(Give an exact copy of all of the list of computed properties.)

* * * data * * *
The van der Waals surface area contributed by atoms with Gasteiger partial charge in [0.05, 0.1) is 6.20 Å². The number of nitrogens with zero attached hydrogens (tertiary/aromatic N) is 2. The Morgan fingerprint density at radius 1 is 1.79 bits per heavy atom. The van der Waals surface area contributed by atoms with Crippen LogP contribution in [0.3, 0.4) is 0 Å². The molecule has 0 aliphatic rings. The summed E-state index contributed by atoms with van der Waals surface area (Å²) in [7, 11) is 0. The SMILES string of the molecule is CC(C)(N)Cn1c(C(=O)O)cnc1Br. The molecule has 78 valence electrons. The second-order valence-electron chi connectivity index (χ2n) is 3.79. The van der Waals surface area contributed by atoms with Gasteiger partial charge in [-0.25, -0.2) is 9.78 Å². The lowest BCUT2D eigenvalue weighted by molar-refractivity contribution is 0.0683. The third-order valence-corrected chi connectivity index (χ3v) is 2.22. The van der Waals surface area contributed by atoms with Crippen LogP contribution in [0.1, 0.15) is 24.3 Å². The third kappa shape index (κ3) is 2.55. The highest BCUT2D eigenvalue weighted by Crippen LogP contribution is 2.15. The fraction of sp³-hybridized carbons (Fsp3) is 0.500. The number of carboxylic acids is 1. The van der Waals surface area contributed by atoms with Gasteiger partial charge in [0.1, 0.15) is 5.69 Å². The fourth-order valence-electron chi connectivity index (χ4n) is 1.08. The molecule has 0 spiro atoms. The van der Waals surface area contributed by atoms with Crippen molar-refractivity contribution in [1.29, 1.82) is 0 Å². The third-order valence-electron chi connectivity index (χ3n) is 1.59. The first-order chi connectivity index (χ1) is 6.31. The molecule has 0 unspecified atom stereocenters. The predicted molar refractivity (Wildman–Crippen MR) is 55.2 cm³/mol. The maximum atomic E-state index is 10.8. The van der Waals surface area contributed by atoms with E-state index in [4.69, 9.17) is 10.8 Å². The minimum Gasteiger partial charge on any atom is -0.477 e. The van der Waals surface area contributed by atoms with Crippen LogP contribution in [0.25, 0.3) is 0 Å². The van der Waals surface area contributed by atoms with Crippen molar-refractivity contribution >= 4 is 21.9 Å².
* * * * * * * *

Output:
The van der Waals surface area contributed by atoms with Gasteiger partial charge in [0.05, 0.1) is 6.20 Å². The number of nitrogens with zero attached hydrogens (tertiary/aromatic N) is 2. The Morgan fingerprint density at radius 1 is 1.79 bits per heavy atom. The van der Waals surface area contributed by atoms with Crippen LogP contribution in [0.3, 0.4) is 0 Å². The molecule has 0 aliphatic rings. The summed E-state index contributed by atoms with van der Waals surface area (Å²) in [7, 11) is 0. The SMILES string of the molecule is CC(C)(N)Cn1c(C(=O)O)cnc1Br. The molecule has 78 valence electrons. The second-order valence-electron chi connectivity index (χ2n) is 3.79. The van der Waals surface area contributed by atoms with Gasteiger partial charge in [-0.25, -0.2) is 9.78 Å². The lowest BCUT2D eigenvalue weighted by molar-refractivity contribution is 0.0683. The third-order valence-corrected chi connectivity index (χ3v) is 2.22. The van der Waals surface area contributed by atoms with Crippen LogP contribution in [0.1, 0.15) is 24.3 Å². The third kappa shape index (κ3) is 2.55. The highest BCUT2D eigenvalue weighted by Crippen LogP contribution is 2.15. The fraction of sp³-hybridized carbons (Fsp3) is 0.500. The number of carboxylic acids is 1. The van der Waals surface area contributed by atoms with Gasteiger partial charge in [0.1, 0.15) is 5.69 Å². The fourth-order valence-electron chi connectivity index (χ4n) is 1.08. The molecule has 0 spiro atoms. The van der Waals surface area contributed by atoms with Crippen molar-refractivity contribution in [1.29, 1.82) is 0 Å². The third-order valence-electron chi connectivity index (χ3n) is 1.59. The first-order chi connectivity index (χ1) is 6.31. The molecule has 0 unspecified atom stereocenters. The predicted molar refractivity (Wildman–Crippen MR) is 55.2 cm³/mol. The maximum atomic E-state index is 10.8. The van der Waals surface area contributed by atoms with E-state index in [4.69, 9.17) is 10.8 Å². The minimum Gasteiger partial charge on any atom is -0.477 e. The van der Waals surface area contributed by atoms with Crippen LogP contribution in [0.25, 0.3) is 0 Å². The van der Waals surface area contributed by atoms with Crippen molar-refractivity contribution >= 4 is 21.9 Å².